Sight&Sound - 05.2020

(Jacob Rumans) #1

12 | Sight&Sound | May 2020

By Rebecca Liu
From prestige television shows to arthouse
films, depictions of sexual violence have too
often been used as a cheap way of signalling
artistic seriousness – displays of suffering taking
the place of actual critique. There is a long-estab-
lished tradition of filmmaking that tries to enlist
the audience’s sympathy for female victims, and
at the same time lingers over their vulnerability
in order to titillate. As the critic Katherine Angel
has asked, how do we “explore women’s position
as targets of violence without indulging in this
kind of sexual doublethink; without, perhaps,
contributing to the problem at hand”?
Since the watershed moment of #MeToo, some
new films have emerged that seem to clear a
path out of this doublethink. In Coralie Fargeat’s
thriller Revenge (2018), a woman hunts down
her abusers in an unforgiving desert. Jay Roach’s
Bombshell (2019) tells the real-life story of former
Fox News anchors whose allegations of sexual
harassment brought down the network’s late
chairman and CEO Roger Ailes. This year sees
the arrival of Killing Eve showrunner Emerald
Fennell’s Promising Young Woman, in which a
disaffected 30-year-old takes down predators, and
Kitty Green’s The Assistant, which follows the life
of a graduate working for a film executive.
Though born out of the same cultural moment,
The Assistant and Promising Young Woman take
different approaches to their subject. Echoing the
darkly comic noir of Killing Eve, Promising Young
Woman is a lurid retribution story set to Britney
Spears and Wagner. The audience is invited to
join in the female protagonist’s anger, and find
cathartic pleasure in her vengeance. Meanwhile,
Julia, the reticent twentysomething assistant
in Green’s feature, occupies a claustrophobic
universe where violence lurks around the seams.
She cleans up her boss’s stained couch, finds
loose earrings in its folds, and sees women come

into his office at night. Everything circles around
a truth, but when she finally articulates it to a
human resources manager, she is threatened.
Other women in the office look away. There’s no
catharsis: just a morally bankrupt system.
There’s no one right way to address #MeToo on
film. The movement is both intimate and wide-
ranging, and every woman has her own feelings
about what is engaging, what is too painful to see.
There are elements to Promising Young Woman
and The Assistant that may elicit scepticism. To
what extent can pulpy rape-revenge narratives
deliver viewers from their pain, and at what point
are stylised quests for revenge not a response to
genuine hurt, but a form of voyeurism? Viewers
of The Assistant may feel overwhelmed by its
unrelenting stream of ordinary viciousness. Yes,
other women can be terrible; yes, HR departments
are not your friend. But why revisit something
that brings you so much pain in daily life?

But these criticisms have more to do with what
we want from these films than with what they
set out to do. The confusion is understandable,
given the way that any story about a woman
gets marketed as a feminist statement, so that it
necessarily suggests empowerment. But Promising
Young Woman does not purport to be a guide to
liberation; it tells the story of one woman dealing
with her demons. Likewise, The Assistant is not a
manual for workplace harmony, but a depiction
of life as it exists for women on the lower rungs of
the film industry.
The films’ premises, and the ways in which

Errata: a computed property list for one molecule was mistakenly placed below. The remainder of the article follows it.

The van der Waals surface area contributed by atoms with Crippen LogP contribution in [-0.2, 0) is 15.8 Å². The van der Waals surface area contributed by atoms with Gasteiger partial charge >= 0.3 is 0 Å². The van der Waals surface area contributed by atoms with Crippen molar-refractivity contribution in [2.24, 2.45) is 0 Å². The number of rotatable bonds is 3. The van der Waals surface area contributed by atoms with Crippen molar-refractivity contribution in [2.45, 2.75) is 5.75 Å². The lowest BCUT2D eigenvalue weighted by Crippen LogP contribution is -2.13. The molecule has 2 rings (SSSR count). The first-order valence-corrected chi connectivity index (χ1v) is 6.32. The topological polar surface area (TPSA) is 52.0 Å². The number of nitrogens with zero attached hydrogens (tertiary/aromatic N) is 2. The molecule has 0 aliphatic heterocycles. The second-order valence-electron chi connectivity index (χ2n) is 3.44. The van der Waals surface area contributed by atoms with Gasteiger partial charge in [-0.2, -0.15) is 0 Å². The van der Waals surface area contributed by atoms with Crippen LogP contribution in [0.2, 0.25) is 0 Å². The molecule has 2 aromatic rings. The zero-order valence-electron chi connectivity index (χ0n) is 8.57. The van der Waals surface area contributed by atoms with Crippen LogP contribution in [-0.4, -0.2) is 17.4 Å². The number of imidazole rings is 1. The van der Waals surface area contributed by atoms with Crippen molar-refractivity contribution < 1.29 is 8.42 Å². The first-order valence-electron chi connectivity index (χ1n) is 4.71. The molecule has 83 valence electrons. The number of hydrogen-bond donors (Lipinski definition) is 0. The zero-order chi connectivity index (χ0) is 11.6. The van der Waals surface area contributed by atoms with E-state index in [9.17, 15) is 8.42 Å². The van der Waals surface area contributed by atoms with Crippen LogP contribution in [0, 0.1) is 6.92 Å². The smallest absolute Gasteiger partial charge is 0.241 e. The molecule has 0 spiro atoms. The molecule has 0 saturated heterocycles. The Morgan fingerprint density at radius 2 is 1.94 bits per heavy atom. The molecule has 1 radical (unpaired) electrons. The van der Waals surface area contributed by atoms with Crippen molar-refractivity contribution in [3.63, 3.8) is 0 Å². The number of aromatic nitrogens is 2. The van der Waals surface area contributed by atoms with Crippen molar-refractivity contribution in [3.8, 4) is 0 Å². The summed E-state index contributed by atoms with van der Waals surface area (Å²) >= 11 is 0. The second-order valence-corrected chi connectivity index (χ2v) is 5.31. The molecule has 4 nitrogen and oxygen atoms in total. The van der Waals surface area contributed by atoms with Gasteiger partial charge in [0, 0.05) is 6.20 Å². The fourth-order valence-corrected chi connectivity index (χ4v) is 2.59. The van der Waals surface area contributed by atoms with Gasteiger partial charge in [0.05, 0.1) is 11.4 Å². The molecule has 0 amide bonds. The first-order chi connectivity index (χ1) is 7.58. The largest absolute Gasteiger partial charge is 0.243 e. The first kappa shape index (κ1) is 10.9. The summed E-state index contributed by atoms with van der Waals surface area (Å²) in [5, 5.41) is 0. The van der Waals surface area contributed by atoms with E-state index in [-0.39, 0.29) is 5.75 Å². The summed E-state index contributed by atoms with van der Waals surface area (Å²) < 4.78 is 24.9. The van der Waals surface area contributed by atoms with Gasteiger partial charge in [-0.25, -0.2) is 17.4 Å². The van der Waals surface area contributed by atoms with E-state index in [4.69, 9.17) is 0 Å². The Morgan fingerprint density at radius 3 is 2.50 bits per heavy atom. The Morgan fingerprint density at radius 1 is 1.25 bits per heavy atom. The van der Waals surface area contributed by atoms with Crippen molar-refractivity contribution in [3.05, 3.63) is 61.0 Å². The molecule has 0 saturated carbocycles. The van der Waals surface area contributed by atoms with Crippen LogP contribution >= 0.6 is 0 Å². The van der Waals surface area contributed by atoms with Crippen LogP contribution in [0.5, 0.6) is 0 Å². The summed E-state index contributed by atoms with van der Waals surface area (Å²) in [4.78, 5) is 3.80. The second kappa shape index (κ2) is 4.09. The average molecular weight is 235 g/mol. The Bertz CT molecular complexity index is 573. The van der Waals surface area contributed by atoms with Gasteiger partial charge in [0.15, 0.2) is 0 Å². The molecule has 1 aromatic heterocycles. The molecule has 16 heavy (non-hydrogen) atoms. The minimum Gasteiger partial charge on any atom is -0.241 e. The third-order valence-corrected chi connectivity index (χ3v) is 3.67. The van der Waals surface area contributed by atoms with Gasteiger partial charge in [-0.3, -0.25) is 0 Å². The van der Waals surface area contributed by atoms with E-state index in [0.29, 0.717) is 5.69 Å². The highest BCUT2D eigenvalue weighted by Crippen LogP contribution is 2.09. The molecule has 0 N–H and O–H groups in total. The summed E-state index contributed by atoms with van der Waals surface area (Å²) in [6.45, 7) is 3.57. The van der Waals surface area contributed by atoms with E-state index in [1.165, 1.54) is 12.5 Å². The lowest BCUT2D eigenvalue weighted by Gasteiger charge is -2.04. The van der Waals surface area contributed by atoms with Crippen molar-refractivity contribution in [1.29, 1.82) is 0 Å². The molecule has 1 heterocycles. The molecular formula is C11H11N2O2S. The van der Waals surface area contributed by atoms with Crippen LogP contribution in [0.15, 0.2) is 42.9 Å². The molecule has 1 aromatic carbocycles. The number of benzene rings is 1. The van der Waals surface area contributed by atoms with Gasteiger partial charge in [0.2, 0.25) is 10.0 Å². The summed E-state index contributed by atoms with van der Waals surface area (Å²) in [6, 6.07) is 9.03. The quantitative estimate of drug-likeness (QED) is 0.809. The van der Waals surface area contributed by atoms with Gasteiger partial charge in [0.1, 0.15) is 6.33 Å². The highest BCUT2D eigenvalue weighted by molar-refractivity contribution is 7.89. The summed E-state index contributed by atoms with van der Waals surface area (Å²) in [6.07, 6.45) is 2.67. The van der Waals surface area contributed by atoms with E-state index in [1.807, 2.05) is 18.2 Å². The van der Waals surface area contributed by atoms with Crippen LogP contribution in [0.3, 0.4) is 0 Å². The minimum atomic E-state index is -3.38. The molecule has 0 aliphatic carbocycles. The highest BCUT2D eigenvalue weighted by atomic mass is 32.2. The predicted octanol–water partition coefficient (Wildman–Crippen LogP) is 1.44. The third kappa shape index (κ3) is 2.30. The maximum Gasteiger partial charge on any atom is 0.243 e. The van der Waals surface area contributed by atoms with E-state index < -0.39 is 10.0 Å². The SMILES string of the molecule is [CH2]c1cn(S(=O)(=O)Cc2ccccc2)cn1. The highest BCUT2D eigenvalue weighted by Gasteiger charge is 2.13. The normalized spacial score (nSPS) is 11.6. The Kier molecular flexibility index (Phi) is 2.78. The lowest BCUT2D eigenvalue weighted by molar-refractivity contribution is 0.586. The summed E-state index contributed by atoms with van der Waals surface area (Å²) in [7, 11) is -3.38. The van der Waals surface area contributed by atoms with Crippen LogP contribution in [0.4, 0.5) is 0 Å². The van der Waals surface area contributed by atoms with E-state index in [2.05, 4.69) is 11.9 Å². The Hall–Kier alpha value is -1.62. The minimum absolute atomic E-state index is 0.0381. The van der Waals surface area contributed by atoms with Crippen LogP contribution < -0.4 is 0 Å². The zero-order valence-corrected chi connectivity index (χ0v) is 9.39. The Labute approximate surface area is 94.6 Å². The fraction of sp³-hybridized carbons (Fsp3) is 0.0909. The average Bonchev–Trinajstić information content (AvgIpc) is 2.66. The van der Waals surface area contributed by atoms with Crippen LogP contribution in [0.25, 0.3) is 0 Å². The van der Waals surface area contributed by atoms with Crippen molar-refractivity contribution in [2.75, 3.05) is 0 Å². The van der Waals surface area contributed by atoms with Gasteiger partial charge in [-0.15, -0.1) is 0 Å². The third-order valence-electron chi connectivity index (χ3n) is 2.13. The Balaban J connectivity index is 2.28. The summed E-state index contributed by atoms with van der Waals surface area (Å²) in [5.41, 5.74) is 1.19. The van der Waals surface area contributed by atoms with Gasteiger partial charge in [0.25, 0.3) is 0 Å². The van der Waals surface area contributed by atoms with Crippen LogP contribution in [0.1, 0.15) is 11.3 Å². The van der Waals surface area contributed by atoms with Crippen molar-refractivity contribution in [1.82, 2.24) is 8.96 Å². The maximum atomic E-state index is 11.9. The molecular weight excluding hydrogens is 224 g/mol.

they are explored, are not immune from critique.
But in the midst of a cultural moment that takes
in so many different stories of pain, we should ask
ourselves what we want our works of art to do,
and what they can’t. In the meantime, films like
Promising Young Woman and The Assistant do their
bit to swing a machete at the thickets of sexual
doublethink that have prevailed for too long,
finding new ways of telling stories. Bit by bit, we
may hack our way to a clearing where a woman’s
pain can be seen for what it is.
The Assistant is reviewed on page 62 and
Promising Young Woman on page 64. Their
releases have been delayed by the coronavirus



Can film and television, which
have so long thrived on using the
pain of women for entertainment,
find a way of treating it honestly?


Anger is an energy: Carey Mulligan as the vengeful protagonist of Promising Young Woman


“I feel like we’re all part of this system that has
kept women out of power for so long. If we want
to improve things moving forward, it’s not just
about getting rid of Harvey Weinstein. We need
to look at our workplaces and how we can make
them safer and more fair and equitable. [With
The Assistant] I wanted to look at the complexity
of it, as opposed to labelling people as simply
monsters and victims. People try to make sense of
these situations by saying who’s good and who’s
bad, and I was trying to point out that we’re all a
part of this system; we all have a duty to examine
what went wrong and why. I was also very much
interested in centring a woman in the narrative,
and making a film about her experience.

I spoke to a lot of people who’ve gone to
human resources, and who felt that they
were there to protect the company, not
the employees. And they also talked about
experiences of gaslighting. I was interested in
incorporating all of that into [the pivotal scene
between Julia Garner’s Julia and Matthew
Macfadyen’s HR manager Wilcock], but also
making sure [Wilcock] wasn’t irrational and
angry, but was quite clear and coherent in
what he was presenting. It’s about exposing
the machinery, the system that supports a
predator like this, and what kind of environment
allows that behaviour to continue.”
Julia Garner, Matthew Macfadyen: The Assistant Interview by Nikki Baughan

‘ Promising Young Woman’ does

not purport to be a guide to

liberation; it tells the story of one

woman dealing with her demons

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